When it comes to saving and not spending money, I’ve got issues. Second-hand clothing stores are my go-to. I push the limits on expiration dates, and I take the definition of leftovers to the extreme. “Don’t pour that half a mug of tea out! I can microwave it tonight!” I’ve even been known to snag leftover food off of other people’s plates after they leave a restaurant. Call it penny pinching, call it ridiculous (a lot of the time it is), call it downright cheap… I’d rather my primary expenses be on plane flights and sightseeing.
But since touching down in New Zealand last week, even my willingness to spend money on transportation has been challenged. Welcome to hitchhiker country. I was not in my new home of Christchurch more than 24 hours before I pulled my backpacking gear together out of the 99 pounds of belongings I brought over to go on my first adventure: the crystal waters and sunny skies of Abel Tasman National Park, a top destination and home to one of New Zealand’s nine Great Walks.
Based off a friend’s suggestion, I knew that was where I wanted to go before school started, but my game plan was skeletal at best. Beyond reserving my campsites and doing some initial research on kayak rental companies, I was winging all the other details. Which seemed in spirit with the typical kiwi “She’ll be right mate” idiom. They have an attitude here of not worrying about how something wrong is going to right itself. It will down the line.
I’ll get to the hitchhiking, but, trying to be safe and independent, I began with a rental car. Last Wednesday morning I found the cheapest company that services both Christchurch and Nelson (it’s Apex, and they’re awesome). I rolled in and the receptionist asked what my reservation number was.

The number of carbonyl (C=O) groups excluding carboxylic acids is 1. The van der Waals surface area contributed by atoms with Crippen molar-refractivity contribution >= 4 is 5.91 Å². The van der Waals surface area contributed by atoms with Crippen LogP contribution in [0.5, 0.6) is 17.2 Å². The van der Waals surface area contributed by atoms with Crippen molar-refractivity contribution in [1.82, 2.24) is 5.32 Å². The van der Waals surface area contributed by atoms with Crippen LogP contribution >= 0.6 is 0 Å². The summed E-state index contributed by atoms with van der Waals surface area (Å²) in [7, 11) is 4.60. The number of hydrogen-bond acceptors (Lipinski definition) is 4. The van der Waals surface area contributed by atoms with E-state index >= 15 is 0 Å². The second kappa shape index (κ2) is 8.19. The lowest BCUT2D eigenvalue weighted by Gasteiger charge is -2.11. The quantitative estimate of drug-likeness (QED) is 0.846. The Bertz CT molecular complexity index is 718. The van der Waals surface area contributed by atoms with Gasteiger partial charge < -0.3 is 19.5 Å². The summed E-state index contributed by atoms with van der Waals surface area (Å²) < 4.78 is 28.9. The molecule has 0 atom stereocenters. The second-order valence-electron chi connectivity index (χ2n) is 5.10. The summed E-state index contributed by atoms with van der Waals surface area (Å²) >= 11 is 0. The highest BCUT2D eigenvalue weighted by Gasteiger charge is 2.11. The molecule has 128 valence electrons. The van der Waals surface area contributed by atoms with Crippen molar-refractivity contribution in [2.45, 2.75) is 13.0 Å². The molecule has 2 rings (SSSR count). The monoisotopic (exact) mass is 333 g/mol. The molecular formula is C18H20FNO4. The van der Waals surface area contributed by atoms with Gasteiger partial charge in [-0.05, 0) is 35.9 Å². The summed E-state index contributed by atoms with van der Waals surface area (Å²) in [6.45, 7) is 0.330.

“Oh, I haven’t booked anything, but I did some research this morning. I just need to do a day-long rental to get up to Nelson. The cheapest thing you’ve got. And a GPS, too, please.”
For a moment, the woman could not hide her moderate surprise. I had no idea how preposterous my request was. Summer tourist season is at its peak, and though I knew this, I did not piece together the correlation that rental cars are, therefore, also at their highest demand. By the blessing of God and newbie New Zealand luck, I held the keys to a cute, compact car fifteen minutes later. Since it was my first time driving on the left hand side of the road, I went ahead and got full insurance coverage. The attendant kindly threw in the GPS with it.
I was off! Much like California, New Zealand has its own Coastal Highway 1. I took the scenic route and wound my way through seal colonies and golden hillsides that have been cleared for herding and agriculture. I also pulled over every ten minutes to take another picture. At a remote rest area, I did that whole “Jessica’s Random Outbursts of Joy” thing my sisters make fun of me for, leaps and twirls included. Because even on an overcast day, everything here is just so daggum beautiful, and I cannot believe this is my home now.
About an hour away from Nelson, I picked up two hitchhikers within ten minutes of each other. I’ve always liked the idea of hitchhiking, of helping someone out since you’re on the way anyway, of meeting someone you would not have otherwise. In the States, though, I’ve only stuck my thumb out myself once. Apart from being illegal, the dangers are real: both the driver and the hitcher are making themselves incredibly vulnerable. Especially as a female, real life scenarios of Taken flash through my mind, and I think my caution is wise.
But this is New Zealand, which somehow gives license for my wariness to let down its guard. When my parents backpacked here in 1991, they said they felt like they had stepped back in time thirty years. The same is still true today. In contrast to America, a murder is a rare and shocking headline. There is a tongue-in-cheek joke here that penguins dying out in the South is the biggest news to report. Especially when you get out of the city, everything seems to slow down. Life feels simpler and safe. It has that same innocent security of the fictitious Hobbiton, and I, too, have the sensation that I am experiencing an era decades before my own birth.